The Volga was known to the ancient Greeks as the Rha, but little was known about the river until the early Middle Ages, when Slavic tribes settled along its upper course, the Bulgars (see Bulgars, Eastern) along its middle course, and the Khazars in the south. Its importance as a trade route dates from that time. The Russians soon extended their control as far as Nizhny Novgorod, founded in 1221. The Mongol invasion of the 13th cent. resulted in the direct control by the Golden Horde of the Volga below Nizhny Novgorod and in the creation (15th cent.) of the Tatar khanates of Kazan and Astrakhan, which fell to Moscow only in the 16th cent. Sarai, on the Volga River near modern Volgograd, was the capital of the empire of the Golden Horde. The conquest of these territories was largely the work of the Cossacks, who used the Volga and its tributaries for their epic forays into Siberia (under Yermak in the 16th cent.) and into the Caspian Sea (under Stenka Razin, in the 17th cent.). Many of the Finnic and Turko-Tatar nationalities still live in the middle and lower Volga regions, notably in the Chuvash, Mari El, Mordovian, Tatar, and Udmurt republics. The Kalmyrs settled in the lower Volga region in the early 17th cent. The lower Volga was the center of the great peasant rebellions under Stenka Razin and Pugachev. After their suppression Catherine II settled many German colonists in the region around Saratov.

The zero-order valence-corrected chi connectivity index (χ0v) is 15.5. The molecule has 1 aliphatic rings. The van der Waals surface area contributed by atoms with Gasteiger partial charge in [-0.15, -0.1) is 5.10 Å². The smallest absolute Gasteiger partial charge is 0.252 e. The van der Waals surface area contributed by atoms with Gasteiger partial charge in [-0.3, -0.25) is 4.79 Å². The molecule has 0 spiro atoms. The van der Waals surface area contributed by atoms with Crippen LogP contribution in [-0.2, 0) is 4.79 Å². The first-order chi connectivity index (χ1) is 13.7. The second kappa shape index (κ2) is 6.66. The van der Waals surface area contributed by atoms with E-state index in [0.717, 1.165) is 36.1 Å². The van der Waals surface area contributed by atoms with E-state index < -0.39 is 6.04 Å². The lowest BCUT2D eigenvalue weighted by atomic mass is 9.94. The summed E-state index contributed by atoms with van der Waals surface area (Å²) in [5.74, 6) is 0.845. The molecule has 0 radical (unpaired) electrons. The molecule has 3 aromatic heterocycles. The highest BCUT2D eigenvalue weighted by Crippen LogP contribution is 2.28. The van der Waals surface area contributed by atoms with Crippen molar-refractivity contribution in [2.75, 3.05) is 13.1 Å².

The Columbia Electronic Encyclopedia, 6th ed. Copyright 2012, Columbia University Press. All rights reserved.
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